I am pleased to say with some pride that the Queensland Minister for Local Government, David Crisafulli who was with you yesterday, has learnt that rule well from me during the time he worked for me when I was Local Government Minister - well that's my story anyhow - even though at times, because of the difficult financial position the current Queensland Government finds itself in, as a result of themismanagement of its predecessor, his message may not always be welcomed. But he, like me, understands the importance of taking guidance from locally elected leaders.

I am aware that elected councillors pay respect and listen to the advice of the Elders in their communities but the decisions they make at Council, are for all of their people,

In recent years in Canberra I am disappointed to see that Federal government seems to consult mainly with unelected people and bodies, who very often have been appointed by the Central Government to deliver Canberra views and positions to remote areas, rather than hear of what is really happening .

That iswhy it is so essential for a new Government, to work closely with councils on a range of issues important to remote Australians. There wont be a lot of money around to do many of the things we all want to happen, but if we listen and understand, we are in a better position to make a difference.

 

And I know other MPs, like Warren Entsch and David Kempton in this part of the world and Noeline Ikin who I hope will be the next Member for Kennedy, have close and intimate relationships with Indigenous people in the north and west of our State, and will be working with you on your issues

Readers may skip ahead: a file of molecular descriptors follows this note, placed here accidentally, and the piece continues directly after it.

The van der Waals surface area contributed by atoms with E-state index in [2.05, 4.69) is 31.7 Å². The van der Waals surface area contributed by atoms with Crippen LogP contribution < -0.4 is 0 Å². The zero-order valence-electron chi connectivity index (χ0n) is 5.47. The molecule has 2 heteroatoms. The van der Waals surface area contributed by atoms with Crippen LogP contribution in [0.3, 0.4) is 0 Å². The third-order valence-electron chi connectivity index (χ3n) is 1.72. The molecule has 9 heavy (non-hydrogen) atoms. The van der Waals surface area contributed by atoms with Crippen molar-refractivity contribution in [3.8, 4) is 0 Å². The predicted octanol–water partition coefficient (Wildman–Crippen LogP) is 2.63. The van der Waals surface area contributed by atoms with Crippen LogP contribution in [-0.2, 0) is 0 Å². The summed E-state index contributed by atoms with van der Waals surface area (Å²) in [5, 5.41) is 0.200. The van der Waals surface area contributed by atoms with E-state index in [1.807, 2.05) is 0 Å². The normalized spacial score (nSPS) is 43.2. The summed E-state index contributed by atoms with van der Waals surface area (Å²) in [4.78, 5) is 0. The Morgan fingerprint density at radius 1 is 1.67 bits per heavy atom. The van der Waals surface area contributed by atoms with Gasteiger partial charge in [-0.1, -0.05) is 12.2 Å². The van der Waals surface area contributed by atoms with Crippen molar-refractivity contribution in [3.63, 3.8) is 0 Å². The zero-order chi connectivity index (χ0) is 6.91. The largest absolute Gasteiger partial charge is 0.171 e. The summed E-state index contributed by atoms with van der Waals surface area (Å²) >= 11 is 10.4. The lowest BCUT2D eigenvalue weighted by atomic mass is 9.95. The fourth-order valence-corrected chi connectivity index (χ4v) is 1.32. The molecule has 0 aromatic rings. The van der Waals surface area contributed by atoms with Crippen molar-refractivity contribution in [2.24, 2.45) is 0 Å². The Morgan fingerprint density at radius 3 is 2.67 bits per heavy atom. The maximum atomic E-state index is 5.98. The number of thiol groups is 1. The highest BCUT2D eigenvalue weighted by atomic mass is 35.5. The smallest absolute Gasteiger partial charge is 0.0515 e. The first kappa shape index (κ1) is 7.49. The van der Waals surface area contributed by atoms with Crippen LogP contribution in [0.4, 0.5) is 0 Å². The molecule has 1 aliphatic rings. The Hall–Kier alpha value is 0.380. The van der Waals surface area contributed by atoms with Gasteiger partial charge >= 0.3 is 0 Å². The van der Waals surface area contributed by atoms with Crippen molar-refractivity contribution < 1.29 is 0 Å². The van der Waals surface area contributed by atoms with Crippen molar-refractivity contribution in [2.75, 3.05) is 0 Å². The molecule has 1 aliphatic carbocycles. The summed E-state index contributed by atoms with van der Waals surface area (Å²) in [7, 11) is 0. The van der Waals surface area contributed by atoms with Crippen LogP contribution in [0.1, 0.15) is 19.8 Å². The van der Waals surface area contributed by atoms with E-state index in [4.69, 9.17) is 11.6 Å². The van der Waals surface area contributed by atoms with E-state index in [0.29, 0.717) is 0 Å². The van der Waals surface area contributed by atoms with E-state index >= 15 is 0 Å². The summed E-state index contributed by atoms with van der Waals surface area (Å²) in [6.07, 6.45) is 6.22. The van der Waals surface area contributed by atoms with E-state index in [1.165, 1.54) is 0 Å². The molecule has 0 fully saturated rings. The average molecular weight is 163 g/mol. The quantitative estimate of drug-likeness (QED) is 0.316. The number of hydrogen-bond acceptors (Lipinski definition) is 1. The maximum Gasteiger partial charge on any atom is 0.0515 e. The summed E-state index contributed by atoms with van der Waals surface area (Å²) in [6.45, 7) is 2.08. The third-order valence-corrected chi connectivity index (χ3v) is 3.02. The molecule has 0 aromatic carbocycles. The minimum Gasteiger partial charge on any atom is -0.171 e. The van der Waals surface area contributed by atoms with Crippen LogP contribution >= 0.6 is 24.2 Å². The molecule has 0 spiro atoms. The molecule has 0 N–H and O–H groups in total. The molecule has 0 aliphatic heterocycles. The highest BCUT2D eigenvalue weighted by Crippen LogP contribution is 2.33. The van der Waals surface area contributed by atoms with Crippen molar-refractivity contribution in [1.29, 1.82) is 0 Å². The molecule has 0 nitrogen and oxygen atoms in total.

As someone who, like you, lives and works in places remote from capital cities , I understand the additional costs that the Carbon Tax makes to everything councils do. I understand what waste and mismanagement has done to the projects that are so essential to remote Australians, which have had to be postponed, and I know how Canberras decisions have restricted councils taking full advantage of the opportunities that are available and that could create real jobs and a future built on hope and reward.

Thats why the first task of a new government, should we have the honour to lead Australia after the next election, will be to repeal the Carbon tax to lessen costs, particularly in distant parts, to encourage investment and therefore jobs in remote areas by getting rid of the Mining Tax, and to stop the waste and mismanagement that has lead to us forking out $35 million every day in interest on monies that have been borrowed by a government that cannot live within its means.

If your Councils ran your finances the way the current Federal Government runs its, you would have been dismissed long ago and Administrators appointed. You balance your budgets. The Federal Government is incapable of doing that. Perhaps they should be learning from you!

But again - thank you for having me with you today. I look forward to hearing your issues now.

Working together as elected representatives of our people, we can achieve those things that we know are right and best for the areas we serve. I look forward to the time, when together, we can make a difference.

Good Luck and Congratulations on what you do.